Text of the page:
Imagine if the first-generation iPod nano could make phone calls. Nokia’s 5310 XpressMusic is just a hair bigger than Apple’s diminutive music player, making it one of the slimmest mobile phones out there. We wonder, then, how Nokia stuffed so much functionality into such a small package, including dedicated music controls, a 2-megapixel camera, and a 3.5mm audio jack. The 5310 may not have 3G, but it makes up for that loss in music-friendly features and a low $49.99 price (with a two-year contract). It’s easily one of the best music phones of the year.
Measuring a scant 4.1 x 1.8 x 0.4 inches, this thin, music-centric GSM phone, available from T-Mobile, can roam among the U.S., Europe, and other overseas networks. It weighs a mere 3 ounces, making it barely noticeable in a shirt pocket or your jeans. Following the design of the Nokia 5300, the 5310 has two aluminum side panels on either side of the screen, where external controls for Rewind/Fast-Forward, and Play/Pause are located. You can choose among red, orange, and purple to accent the black phone. But where the 5300—which had only soft keys and Send/End buttons on its face—slid open to reveal a keypad, the candy-bar 5310 features Send and End buttons and two soft keys surrounding a D-pad. Below them is a fairly small keypad for dialing numbers, but it wasn’t too scrunched as to make for sore thumbs while dialing or even shooting off some short texts. The 2-inch QVGA screen is nice and bright.
The 5310 runs the Series 40 operating system, which is a capable platform and even lets you download and install applications from T-Mobile’s deck and the open Internet. The user interface is simple to figure out and certainly doesn’t get in the way of using the phone. The home screen is basic, but using the D-pad will take you to the phone’s main menu, made up of a nine-icon grid. The selections are easy to figure out and take you where you need to go quickly.
Listening to Music
The 5310 focuses on providing a great mobile music experience. Despite its slimness, on the top of the phone you’ll find a full 3.5mm headphone jack. If you prefer to go untethered, the 5310 also offers stereo Bluetooth. We paired the 5310 to a pair of wireless stereo headphones easily, and music sounded crystal clear. Music playback is very good for a phone and rivals standalone music players. The 5310 has a dedicated sound processor, and it shows when rocking out to your tunes. The rich graphic equalizer helps customize the sound to suit your personal taste.
The 5310 comes with a 1GB microSD Card and supports cards up to 4GB, so you can load plenty of music onto it, either directly to the card or via the micro-USB port. (Unfortunately, you have to remove the back cover to insert the card.) The phone supports MP3, AAC, and WMA music files. We appreciate that the 5310 displays album art. The 5310 also includes an FM radio. Reception was decent but not stellar. There was some noticeable fading in and out on a few stations.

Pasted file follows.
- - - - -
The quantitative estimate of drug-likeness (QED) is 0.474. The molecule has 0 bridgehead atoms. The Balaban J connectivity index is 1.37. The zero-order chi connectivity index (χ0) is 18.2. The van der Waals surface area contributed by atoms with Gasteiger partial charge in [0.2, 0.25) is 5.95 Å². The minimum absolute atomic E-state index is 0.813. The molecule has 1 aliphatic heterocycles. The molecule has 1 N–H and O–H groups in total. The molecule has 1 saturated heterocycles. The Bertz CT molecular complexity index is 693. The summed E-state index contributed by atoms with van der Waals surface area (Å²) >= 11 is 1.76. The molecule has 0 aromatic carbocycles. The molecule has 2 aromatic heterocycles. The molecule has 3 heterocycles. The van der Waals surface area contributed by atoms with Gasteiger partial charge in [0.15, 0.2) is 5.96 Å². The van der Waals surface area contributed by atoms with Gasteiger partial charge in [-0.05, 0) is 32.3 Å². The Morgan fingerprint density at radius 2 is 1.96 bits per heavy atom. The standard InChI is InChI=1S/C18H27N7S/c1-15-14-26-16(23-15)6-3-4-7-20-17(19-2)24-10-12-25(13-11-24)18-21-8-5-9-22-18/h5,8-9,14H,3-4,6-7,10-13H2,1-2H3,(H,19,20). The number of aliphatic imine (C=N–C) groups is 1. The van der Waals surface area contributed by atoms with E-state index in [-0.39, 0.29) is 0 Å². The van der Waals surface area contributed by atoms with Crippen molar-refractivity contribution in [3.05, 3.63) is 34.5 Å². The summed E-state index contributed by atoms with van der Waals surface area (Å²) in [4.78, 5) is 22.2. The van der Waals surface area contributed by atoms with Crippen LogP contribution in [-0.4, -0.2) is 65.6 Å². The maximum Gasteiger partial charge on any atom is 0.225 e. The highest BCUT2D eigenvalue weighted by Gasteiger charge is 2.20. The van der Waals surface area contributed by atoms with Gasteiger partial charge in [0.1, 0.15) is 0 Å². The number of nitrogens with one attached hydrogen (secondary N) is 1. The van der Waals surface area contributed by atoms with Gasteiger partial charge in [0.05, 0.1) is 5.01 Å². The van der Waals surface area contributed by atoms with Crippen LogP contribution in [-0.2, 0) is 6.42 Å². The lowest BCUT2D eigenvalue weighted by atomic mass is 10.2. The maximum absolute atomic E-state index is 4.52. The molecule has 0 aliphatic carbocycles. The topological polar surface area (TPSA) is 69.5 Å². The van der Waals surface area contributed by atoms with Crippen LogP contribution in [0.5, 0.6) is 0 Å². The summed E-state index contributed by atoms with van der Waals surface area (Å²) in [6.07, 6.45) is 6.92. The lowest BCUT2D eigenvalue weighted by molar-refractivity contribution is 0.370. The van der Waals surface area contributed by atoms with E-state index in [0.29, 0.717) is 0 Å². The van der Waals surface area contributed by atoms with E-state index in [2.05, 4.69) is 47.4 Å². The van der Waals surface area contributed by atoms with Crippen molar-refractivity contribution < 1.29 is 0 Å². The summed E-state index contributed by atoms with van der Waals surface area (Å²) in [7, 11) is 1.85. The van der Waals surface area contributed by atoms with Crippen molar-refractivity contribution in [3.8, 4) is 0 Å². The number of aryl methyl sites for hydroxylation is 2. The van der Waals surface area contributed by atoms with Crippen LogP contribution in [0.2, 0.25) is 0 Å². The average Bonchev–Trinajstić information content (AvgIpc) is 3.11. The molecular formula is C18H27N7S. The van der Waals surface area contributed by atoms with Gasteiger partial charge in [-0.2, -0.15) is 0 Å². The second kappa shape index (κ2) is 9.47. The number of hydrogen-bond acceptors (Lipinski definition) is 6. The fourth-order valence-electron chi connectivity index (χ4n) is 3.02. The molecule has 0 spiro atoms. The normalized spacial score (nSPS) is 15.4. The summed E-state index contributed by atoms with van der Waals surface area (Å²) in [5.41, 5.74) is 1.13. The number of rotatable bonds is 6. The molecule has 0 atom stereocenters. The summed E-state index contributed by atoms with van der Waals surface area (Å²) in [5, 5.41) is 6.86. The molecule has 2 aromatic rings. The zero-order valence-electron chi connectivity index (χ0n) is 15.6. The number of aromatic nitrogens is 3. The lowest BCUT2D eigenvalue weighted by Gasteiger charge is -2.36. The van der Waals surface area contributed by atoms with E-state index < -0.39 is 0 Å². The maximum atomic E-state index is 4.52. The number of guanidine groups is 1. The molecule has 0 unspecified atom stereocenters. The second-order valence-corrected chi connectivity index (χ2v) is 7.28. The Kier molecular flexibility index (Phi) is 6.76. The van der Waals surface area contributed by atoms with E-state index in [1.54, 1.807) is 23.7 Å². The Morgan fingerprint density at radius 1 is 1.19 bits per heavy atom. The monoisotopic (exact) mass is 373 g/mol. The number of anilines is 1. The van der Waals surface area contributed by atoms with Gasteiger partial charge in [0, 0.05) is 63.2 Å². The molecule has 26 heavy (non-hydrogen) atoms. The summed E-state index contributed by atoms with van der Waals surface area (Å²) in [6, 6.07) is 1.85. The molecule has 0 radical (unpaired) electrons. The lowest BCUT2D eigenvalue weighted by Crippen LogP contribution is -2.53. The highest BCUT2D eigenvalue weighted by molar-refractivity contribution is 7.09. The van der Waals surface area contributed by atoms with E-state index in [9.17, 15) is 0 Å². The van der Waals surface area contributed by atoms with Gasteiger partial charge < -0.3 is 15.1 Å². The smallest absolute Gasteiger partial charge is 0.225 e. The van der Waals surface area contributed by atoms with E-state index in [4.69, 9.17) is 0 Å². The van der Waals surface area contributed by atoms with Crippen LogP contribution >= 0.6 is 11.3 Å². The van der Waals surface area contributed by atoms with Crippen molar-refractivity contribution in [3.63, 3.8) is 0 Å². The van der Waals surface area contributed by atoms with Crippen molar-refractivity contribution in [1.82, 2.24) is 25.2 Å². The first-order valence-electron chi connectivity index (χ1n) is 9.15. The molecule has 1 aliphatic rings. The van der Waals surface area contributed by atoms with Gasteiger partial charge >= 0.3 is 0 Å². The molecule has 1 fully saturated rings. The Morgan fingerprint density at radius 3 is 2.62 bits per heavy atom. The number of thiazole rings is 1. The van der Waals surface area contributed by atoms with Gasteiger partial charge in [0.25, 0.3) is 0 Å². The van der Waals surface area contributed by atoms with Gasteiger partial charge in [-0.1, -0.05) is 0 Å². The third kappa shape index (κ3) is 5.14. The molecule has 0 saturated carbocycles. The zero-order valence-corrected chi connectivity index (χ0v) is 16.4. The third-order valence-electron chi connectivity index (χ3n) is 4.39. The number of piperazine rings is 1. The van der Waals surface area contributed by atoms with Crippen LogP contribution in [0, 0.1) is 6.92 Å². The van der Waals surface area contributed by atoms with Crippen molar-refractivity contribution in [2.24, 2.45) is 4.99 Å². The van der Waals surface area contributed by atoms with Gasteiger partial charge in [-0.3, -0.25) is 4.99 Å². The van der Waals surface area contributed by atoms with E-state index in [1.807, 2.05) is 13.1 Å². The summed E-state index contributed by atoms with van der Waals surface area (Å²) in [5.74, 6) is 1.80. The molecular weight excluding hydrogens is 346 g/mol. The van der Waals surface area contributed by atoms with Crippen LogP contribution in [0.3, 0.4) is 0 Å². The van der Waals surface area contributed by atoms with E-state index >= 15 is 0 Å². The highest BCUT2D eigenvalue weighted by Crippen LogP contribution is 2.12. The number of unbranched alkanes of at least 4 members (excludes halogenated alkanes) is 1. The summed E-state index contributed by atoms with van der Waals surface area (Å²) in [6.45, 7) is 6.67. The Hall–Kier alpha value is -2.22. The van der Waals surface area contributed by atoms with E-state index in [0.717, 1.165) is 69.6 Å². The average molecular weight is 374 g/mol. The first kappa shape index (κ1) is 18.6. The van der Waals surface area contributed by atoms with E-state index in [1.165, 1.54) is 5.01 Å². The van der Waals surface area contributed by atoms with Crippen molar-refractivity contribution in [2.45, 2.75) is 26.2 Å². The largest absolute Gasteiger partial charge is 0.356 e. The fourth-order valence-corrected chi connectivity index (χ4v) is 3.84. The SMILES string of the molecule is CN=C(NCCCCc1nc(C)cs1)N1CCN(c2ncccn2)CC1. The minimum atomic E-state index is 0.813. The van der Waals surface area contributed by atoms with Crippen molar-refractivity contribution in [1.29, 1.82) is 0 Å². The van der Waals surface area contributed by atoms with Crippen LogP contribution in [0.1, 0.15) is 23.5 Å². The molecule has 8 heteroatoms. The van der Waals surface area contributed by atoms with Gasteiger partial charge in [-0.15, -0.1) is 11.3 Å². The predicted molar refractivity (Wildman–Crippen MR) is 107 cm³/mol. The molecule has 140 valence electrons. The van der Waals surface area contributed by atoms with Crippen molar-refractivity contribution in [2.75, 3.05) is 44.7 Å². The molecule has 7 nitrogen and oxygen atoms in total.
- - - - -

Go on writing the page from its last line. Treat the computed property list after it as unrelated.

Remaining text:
Other Multimedia and Browsing
Music is not all the 5310 has up its sleeve. It also packs a 2-megapixel camera that does a solid job of taking pictures in daylight conditions. In low-light conditions, not so much; shots were grainy and full of noise, and the lens tended to lose focus. Video captured with the 5310 is decent for sending as an MMS file but won’t be YouTube-worthy. It captures at QCIF resolution in the H.263 format at 15 frames per second. Nokia’s media management software is capable and lets you transfer photos to other devices without too much fuss.
The 5310 offers WAP 2.0 for browsing, and it does a decent job of connecting via T-Mobile’s EDGE network. We wish this phone offered 3G or Wi-Fi, but EDGE was sufficient for light browsing. The addition of Flash Lite 2.1.1 support, however, makes for a much-improved experience over a standard WAP browser.
Call Quality and Battery Life
The quality of voice calls was good over T-Mobile’s network, but we expect nothing less from a Nokia device. We didn’t notice any noise issues or experience any signal problems when testing the phone. The 5310’s battery did reasonably well: Rated for 5.4 hours of talk time, it held up for three full days, even with frequent music usage. Using Bluetooth for stereo music playback, however, drains the battery much faster.
The 5310 XpressMusic lives up to its name. It doesn’t offer over-the-air downloads or 3G data speeds, but if you’re looking for a sleek cell phone that doubles as a music player, we highly recommend this handset.